You may have heard people declare, “I’d be a horrible poker player,” or, the opposite sentiment, “I wouldn’t want to play poker with them!” Typically, it means the person can’t hide their emotions and their face shows exactly how they feel.
But there are other key skills involved in poker, too, including risk-taking and knowing how to “read” others. And, it turns out, all these skills that can improve your poker game can also help women in the workplace. At least, that’s the thought behind “Power Poker,” a dozen course program developed by billionaire options trader Jenny Just.
Just is the cofounder of options trading firm Peak6 Capital Management and has amassed a net worth of $1.5 billion, according to Forbes. She started the poker course as a way to recruit more women into money management roles, according to Bloomberg. Thirty-five percent of traders at Just’s company identify as women, but only 14% of the 25,000 fund managers worldwide are women, according to a report from Morningstar Inc. Sadly, that number has not risen in the past 21 years.
Just’s course first teaches the basics of poker and then applies that knowledge, such as how to read people, knowing when to fold and understanding when it’s beneficial to go “all in,” to workplace scenarios, including salary negotiations. Poker skills are taught by seasoned players, Bloomberg reported.
Then, the entire group gets together on Zoom for games of Texas Hold ‘Em with no money at stake. The course is free for women to play as individuals, and you can also get private lessons with one of the teachers for $55/hour. Nearly 4,000 women across the world have signed up to play, Bloomberg reported. Many of the students come from corporate clients — including investment management firms and Northwestern University’s Kellogg School of Business — who pay a fee to provide the course to their workers or students.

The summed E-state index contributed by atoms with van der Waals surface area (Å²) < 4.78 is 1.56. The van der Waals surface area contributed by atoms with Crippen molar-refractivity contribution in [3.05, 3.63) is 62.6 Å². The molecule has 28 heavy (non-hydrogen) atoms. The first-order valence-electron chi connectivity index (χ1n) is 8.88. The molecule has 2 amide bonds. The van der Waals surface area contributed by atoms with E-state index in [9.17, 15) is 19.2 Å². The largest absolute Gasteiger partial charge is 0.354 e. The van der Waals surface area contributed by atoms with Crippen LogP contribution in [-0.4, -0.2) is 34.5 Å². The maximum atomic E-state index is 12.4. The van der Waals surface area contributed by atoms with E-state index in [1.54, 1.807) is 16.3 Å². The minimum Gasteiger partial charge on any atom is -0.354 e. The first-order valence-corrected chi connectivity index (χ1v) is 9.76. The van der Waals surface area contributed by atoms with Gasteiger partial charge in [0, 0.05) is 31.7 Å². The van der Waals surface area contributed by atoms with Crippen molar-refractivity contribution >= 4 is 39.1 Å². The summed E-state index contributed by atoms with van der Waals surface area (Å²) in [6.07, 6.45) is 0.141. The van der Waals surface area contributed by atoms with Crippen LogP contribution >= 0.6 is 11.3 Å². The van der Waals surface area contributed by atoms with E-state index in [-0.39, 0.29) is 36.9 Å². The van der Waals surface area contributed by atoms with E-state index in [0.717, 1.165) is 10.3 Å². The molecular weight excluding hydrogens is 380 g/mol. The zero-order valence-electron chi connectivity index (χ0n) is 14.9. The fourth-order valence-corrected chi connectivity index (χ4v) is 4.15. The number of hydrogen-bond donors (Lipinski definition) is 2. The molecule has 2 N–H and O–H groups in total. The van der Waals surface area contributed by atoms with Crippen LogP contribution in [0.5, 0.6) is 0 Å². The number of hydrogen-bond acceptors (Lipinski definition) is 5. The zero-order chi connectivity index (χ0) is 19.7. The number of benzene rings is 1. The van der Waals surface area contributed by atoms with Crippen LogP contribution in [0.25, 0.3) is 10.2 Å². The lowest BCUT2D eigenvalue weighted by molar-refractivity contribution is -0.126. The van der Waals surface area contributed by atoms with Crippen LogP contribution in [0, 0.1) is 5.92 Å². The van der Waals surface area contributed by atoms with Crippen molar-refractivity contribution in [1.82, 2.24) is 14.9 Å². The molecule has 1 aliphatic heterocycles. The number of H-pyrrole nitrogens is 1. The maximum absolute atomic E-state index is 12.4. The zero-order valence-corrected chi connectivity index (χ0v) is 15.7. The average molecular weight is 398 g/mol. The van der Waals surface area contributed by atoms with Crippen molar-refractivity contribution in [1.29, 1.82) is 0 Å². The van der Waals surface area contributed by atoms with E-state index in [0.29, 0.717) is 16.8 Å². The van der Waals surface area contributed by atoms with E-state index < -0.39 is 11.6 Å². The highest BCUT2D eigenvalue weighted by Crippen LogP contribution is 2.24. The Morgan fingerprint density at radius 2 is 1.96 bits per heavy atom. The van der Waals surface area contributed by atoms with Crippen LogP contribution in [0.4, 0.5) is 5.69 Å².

While it’s unlikely a poker course will break the glass ceiling or change the dynamics of negotiation that occur when women ask for raises, it is helping women build confidence, resilience and assertiveness, Gail Berger, deputy director of the Kellogg Center for Executive Women told Bloomberg.
“There’s really this behavior change that happens,” she said.
Using poker to hone boardroom skills is not unprecedented. A 2019 University of Alabama study found that hedge fund managers who are good at poker are, on average, also more successful. In 2018, billionaire hedge fund manager David Einhorn placed 6th in a World Series of Poker tournament, while managers John Sabat and Whitney Tilson chair the Take ‘Em to School poker tournament fundraiser, Bloomberg reported.
Just told Bloomberg, “Some of the most senior leaders in the financial industry teach their kids poker at 5, 6, 7 years old. It’s a constructive, strategic game.”
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This article originally appeared on GOBankingRates.com: How Learning Poker Is Being Used to Recruit Women Into Money Management Roles